Thursday, November 2, 2017

V 7 N. 72 More Great Pictures Leichtathletik


Here are some photos of the 1972 Olympic Trials in Eugene, some from Munich that same year and a variety of others featuring American runners in the pages of Leichtathletik the German Track and Field magazine during 1972 and several other years.  Many of these are of events we've seen in American press but these are from different photographers from slightly different angles. If we don't get a Cease and Desist Order, we will continue posting more pictures from Leichtathletik featuring German runners and other Euros.  Thanks to John Cobley for the loan from  his collection.

Left- Frank Shorter greeting Jeff Galloway at the end of the 10,000 in Eugene Olympic Trials 1972.
Third runner possibly Bill Clark (lapped)  as suggested by one of our readers Tom P.  Thanks for the correction.  .  Right- Jim Ryun storming to the win over Dave Wottle and Bob Wheeler of Duke in the 1500 at Eugene.

Ian Stewart edging out Steve Prefontaine in the 5000 for the bronze medal in Munich



.
Four photos of Dave Wottle winning the 800 over Euvgeny Arzhanov and Mike Boit







Jon Hendershott said...Awesome sequence of Wottle's '72 OG finish; every time I see that video, 
I still doubt Dave can win!
2.

Pre after a race in Bislett.  Looks like he may have won that day.
Yes, he did  7:44 in the 3000 meters

The victorious US 4x100 foursome of Larry Black, Robert Taylor, Gerald Tinker and Eddie Hart  taking a
victory lap after the disappointments of their losses to Valeriey Borzov in both sprints.  

Gerry Lindgren and Tracy Smith

Ryun putting the wraps on another mile.  This time in Compton in 3:55.9 over Sam Bair, Marty Liquori, and
Frank? Murphy (Ire).  Some 'experts' may question whether this is Compton.  We await your email.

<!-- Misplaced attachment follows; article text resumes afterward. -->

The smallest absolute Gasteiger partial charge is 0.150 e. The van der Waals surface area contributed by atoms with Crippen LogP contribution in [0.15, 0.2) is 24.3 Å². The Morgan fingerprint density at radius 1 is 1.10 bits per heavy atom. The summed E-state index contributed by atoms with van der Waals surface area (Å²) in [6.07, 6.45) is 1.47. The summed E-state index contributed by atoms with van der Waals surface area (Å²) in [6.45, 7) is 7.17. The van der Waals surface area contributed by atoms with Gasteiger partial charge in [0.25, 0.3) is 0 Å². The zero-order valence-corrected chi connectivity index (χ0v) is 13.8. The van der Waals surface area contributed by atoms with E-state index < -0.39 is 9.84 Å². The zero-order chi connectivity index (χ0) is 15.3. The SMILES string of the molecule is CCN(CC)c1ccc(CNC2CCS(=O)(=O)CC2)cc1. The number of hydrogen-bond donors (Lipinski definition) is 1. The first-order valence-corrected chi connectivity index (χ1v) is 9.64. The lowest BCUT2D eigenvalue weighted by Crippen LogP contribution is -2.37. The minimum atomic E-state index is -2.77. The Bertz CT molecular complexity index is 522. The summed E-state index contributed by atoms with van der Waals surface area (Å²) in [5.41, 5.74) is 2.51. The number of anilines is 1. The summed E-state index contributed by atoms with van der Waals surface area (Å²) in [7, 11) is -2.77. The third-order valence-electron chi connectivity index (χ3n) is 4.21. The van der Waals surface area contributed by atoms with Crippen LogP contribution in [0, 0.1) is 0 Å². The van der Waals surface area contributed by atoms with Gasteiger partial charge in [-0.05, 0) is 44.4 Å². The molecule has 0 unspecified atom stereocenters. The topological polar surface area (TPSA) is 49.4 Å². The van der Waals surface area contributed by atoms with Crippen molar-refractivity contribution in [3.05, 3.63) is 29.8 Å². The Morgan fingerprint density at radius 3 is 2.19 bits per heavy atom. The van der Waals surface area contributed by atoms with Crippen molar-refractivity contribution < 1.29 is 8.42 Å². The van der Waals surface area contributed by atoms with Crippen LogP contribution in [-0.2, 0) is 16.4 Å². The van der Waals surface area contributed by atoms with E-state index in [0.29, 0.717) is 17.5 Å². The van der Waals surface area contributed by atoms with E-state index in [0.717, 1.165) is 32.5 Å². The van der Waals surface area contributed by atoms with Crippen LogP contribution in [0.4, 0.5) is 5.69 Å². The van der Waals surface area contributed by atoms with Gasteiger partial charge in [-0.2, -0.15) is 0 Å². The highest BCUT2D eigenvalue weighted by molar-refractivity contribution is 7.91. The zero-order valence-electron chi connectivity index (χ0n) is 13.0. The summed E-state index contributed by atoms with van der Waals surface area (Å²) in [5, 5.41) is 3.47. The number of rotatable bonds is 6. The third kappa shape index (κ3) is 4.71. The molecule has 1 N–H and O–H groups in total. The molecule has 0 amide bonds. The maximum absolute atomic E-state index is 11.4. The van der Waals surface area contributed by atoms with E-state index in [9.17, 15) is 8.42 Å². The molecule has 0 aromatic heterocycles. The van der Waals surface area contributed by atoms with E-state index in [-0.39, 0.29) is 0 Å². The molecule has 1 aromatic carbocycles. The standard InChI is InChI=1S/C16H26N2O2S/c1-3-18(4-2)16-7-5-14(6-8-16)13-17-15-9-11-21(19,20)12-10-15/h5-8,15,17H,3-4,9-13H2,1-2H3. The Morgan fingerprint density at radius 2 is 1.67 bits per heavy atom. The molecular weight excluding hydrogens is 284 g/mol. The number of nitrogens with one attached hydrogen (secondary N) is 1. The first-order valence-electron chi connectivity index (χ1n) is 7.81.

Jon Hendershott tells us this is the L.A. Coliseum.  For some reason the Compton meet was held there that year.









" Pretty sure the Ryun mile finish is in the LA Coliseum, not Compton. Tho, I THINK the Compton Invite
 was held in the Coliseum, which always was confusing to me."  Jon Hendershott

The Chase Group in World XC behind Roelants and Taylor.  In picture Graham (GB), Wright (GB)
Tijou and Wadoux (FR), Charlie Messinger (US and Villanova), Haro  (SP)

Tom Farrell from a series called Lehrbildereihe  loosely Picture Studies

Randy Matson arriving in Duesseldorf with his wife.
Billy Mills and Lutz Philipp

Billy Mills again leading Lutz Philipp and Harold Norpoth



Bob Schul wearing the colors of the Dayton Athletic Club

Mills taking over from Clarke and Gammoudi and breaking Clarke's heart.
Clarke could only have been thinking  WTF.
1 – 1 of 1
Anonymous Correction from Jon Hendershott
 In '64 OG sequence (another great one), Gammoudi actually is forcing his way between Mills & Clarke; this with about 300m to go in race. Mills has said that the move actually was to his advantage since he got pushed out into about lane 3 of the Tokyo track -- where the footing was more solid than the by-then-chewed-up curb lane. Billy actually made his winning move with 100m to go, heading into the final stretch. Another awesomely great finish.

Pat Traynor winning a US German dual meet in the steeplechase in 8:44.4 over Ludwig Muller

Prefontaine and Norpoth 

Charlie Greene and Tom Hill relaxing Jobst Hirscht.

Bob Beamon taking off on his WR long jump in Mexico while Adrian Paulson wearing hat, looks on.
George-